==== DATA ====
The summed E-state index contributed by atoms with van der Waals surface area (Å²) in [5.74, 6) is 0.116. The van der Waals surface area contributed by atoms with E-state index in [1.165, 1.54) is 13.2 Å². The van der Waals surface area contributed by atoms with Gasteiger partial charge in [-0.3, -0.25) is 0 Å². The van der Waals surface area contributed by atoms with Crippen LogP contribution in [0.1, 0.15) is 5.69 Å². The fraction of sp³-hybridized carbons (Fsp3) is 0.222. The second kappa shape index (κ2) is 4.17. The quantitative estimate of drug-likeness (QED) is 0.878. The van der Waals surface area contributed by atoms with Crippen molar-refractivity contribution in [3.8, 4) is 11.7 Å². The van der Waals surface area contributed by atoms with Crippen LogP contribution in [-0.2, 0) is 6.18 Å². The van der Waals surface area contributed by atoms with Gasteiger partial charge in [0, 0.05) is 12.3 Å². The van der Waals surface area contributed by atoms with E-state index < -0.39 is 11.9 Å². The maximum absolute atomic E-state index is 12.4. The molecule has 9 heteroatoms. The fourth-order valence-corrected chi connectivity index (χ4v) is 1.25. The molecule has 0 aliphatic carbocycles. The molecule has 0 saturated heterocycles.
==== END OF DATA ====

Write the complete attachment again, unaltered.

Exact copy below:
The summed E-state index contributed by atoms with van der Waals surface area (Å²) in [5.74, 6) is 0.116. The van der Waals surface area contributed by atoms with E-state index in [1.165, 1.54) is 13.2 Å². The van der Waals surface area contributed by atoms with Gasteiger partial charge in [-0.3, -0.25) is 0 Å². The van der Waals surface area contributed by atoms with Crippen LogP contribution in [0.1, 0.15) is 5.69 Å². The fraction of sp³-hybridized carbons (Fsp3) is 0.222. The second kappa shape index (κ2) is 4.17. The quantitative estimate of drug-likeness (QED) is 0.878. The van der Waals surface area contributed by atoms with Crippen molar-refractivity contribution in [3.8, 4) is 11.7 Å². The van der Waals surface area contributed by atoms with Crippen LogP contribution in [-0.2, 0) is 6.18 Å². The van der Waals surface area contributed by atoms with Gasteiger partial charge in [0, 0.05) is 12.3 Å². The van der Waals surface area contributed by atoms with E-state index < -0.39 is 11.9 Å². The maximum absolute atomic E-state index is 12.4. The molecule has 9 heteroatoms. The fourth-order valence-corrected chi connectivity index (χ4v) is 1.25. The molecule has 0 aliphatic carbocycles. The molecule has 0 saturated heterocycles.